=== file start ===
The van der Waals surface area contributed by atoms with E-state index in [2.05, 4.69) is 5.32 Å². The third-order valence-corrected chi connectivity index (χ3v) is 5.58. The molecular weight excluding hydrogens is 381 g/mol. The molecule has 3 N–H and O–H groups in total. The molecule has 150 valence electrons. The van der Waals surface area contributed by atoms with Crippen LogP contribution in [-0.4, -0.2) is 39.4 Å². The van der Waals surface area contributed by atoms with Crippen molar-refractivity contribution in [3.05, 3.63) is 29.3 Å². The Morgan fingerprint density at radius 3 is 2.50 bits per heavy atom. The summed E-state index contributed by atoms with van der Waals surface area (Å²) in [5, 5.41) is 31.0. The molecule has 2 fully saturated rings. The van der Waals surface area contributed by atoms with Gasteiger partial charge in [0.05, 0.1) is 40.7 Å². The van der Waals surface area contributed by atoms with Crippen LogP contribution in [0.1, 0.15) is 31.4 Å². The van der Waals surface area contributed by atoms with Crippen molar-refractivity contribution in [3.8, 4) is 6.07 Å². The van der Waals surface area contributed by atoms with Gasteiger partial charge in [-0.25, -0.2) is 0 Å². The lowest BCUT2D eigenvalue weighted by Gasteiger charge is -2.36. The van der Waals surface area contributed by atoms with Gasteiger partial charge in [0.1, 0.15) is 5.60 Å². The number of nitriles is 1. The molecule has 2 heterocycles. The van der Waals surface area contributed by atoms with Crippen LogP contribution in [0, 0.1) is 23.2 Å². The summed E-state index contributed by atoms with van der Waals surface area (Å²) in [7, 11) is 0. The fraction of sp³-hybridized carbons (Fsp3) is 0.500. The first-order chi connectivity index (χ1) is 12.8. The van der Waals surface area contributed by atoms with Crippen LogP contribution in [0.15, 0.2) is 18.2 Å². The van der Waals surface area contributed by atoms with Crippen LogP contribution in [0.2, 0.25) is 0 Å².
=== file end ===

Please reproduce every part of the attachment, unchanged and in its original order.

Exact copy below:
The van der Waals surface area contributed by atoms with E-state index in [2.05, 4.69) is 5.32 Å². The third-order valence-corrected chi connectivity index (χ3v) is 5.58. The molecular weight excluding hydrogens is 381 g/mol. The molecule has 3 N–H and O–H groups in total. The molecule has 150 valence electrons. The van der Waals surface area contributed by atoms with Crippen LogP contribution in [-0.4, -0.2) is 39.4 Å². The van der Waals surface area contributed by atoms with Crippen molar-refractivity contribution in [3.05, 3.63) is 29.3 Å². The Morgan fingerprint density at radius 3 is 2.50 bits per heavy atom. The summed E-state index contributed by atoms with van der Waals surface area (Å²) in [5, 5.41) is 31.0. The molecule has 2 fully saturated rings. The van der Waals surface area contributed by atoms with Gasteiger partial charge in [0.05, 0.1) is 40.7 Å². The van der Waals surface area contributed by atoms with Crippen LogP contribution in [0.1, 0.15) is 31.4 Å². The van der Waals surface area contributed by atoms with Crippen molar-refractivity contribution in [3.8, 4) is 6.07 Å². The van der Waals surface area contributed by atoms with Gasteiger partial charge in [-0.25, -0.2) is 0 Å². The lowest BCUT2D eigenvalue weighted by Gasteiger charge is -2.36. The van der Waals surface area contributed by atoms with Gasteiger partial charge in [0.1, 0.15) is 5.60 Å². The number of nitriles is 1. The molecule has 2 heterocycles. The van der Waals surface area contributed by atoms with Crippen LogP contribution in [0, 0.1) is 23.2 Å². The summed E-state index contributed by atoms with van der Waals surface area (Å²) in [7, 11) is 0. The fraction of sp³-hybridized carbons (Fsp3) is 0.500. The first-order chi connectivity index (χ1) is 12.8. The van der Waals surface area contributed by atoms with Crippen LogP contribution in [0.15, 0.2) is 18.2 Å². The van der Waals surface area contributed by atoms with Crippen LogP contribution in [0.2, 0.25) is 0 Å².